Missionary Travels And Researches In South Africa By David Livingstone



 -   We had just come to live
with the Bakwains when this happened, and Sechele consulted me.
I advised mild measures - Page 70
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We Had Just Come To Live With The Bakwains When This Happened, And Sechele Consulted Me. I Advised Mild Measures, But The Messengers He Sent To Kake Were Taunted With The Words, "He Only Pretends To Wish To Follow The Advice Of The Teacher:

Sechele is a coward; let him come and fight if he dare." The next time the offense was repeated,

Sechele told me he was going to hunt elephants; and as I knew the system of espionage which prevails among all the tribes, I never made inquiries that would convey the opinion that I distrusted them. I gave credit to his statement. He asked the loan of a black-metal pot to cook with, as theirs of pottery are brittle. I gave it and a handful of salt, and desired him to send back two tit-bits, the proboscis and fore-foot of the elephant. He set off, and I heard nothing more until we saw the Bakwains carrying home their wounded, and heard some of the women uttering the loud wail of sorrow for the dead, and others pealing forth the clear scream of victory. It was then clear that Sechele had attacked and driven away the rebel.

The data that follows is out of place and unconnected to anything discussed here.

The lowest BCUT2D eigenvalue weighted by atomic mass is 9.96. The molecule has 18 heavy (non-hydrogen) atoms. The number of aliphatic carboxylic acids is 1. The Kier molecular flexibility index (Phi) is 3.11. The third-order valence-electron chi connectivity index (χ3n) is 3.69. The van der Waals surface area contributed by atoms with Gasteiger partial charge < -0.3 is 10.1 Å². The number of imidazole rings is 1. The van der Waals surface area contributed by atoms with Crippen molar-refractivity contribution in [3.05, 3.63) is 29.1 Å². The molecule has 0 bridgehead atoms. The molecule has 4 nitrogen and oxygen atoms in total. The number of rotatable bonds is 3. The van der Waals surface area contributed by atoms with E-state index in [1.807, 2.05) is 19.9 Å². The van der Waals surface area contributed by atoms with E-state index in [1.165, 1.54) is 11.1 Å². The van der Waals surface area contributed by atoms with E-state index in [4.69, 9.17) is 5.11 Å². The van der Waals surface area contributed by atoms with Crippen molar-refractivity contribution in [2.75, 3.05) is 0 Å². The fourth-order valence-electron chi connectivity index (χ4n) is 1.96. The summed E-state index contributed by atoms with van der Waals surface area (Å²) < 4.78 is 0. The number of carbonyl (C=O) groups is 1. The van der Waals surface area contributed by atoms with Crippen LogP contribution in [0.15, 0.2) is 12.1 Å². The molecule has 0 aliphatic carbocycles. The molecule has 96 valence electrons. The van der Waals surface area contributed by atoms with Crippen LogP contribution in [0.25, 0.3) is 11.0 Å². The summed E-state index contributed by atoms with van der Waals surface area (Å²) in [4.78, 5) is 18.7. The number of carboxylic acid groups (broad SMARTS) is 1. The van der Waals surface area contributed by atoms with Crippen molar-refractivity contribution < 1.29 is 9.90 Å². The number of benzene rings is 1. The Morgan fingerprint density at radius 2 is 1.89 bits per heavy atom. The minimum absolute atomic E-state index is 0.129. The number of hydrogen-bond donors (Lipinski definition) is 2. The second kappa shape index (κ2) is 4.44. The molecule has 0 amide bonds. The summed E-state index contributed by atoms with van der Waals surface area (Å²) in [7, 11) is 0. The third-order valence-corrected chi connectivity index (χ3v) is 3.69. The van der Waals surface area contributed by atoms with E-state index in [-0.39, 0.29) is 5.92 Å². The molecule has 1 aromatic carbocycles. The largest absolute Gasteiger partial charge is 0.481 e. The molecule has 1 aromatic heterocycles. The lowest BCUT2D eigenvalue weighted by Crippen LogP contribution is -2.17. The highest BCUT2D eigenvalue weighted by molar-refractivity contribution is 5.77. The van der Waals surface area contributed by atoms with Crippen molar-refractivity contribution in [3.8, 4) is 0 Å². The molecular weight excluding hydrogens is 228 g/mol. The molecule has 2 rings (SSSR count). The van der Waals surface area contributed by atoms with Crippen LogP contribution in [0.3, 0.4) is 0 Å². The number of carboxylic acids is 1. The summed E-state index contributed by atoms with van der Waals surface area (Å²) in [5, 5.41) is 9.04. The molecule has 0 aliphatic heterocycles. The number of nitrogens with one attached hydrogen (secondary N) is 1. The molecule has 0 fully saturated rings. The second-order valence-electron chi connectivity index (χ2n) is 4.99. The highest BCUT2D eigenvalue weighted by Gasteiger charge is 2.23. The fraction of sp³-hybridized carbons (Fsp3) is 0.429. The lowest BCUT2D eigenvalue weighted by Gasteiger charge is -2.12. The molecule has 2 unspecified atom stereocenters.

Mentioning this to the commandant in proof of the impossibility of granting his request, I had soon an example how quickly a story can grow among idle people. The five guns were, within one month, multiplied into a tale of five hundred, and the cooking-pot, now in a museum at Cape Town, was magnified into a cannon; "I had myself confessed to the loan." Where the five hundred guns came from, it was easy to divine; for, knowing that I used a sextant, my connection with government was a thing of course; and, as I must know all her majesty's counsels, I was questioned on the subject of the indistinct rumors which had reached them of Lord Rosse's telescope. "What right has your government to set up that large glass at the Cape to look after us behind the Cashan Mountains?"

Many of the Boers visited us afterward at Kolobeng, some for medical advice, and others to trade in those very articles which their own laws and policy forbid.

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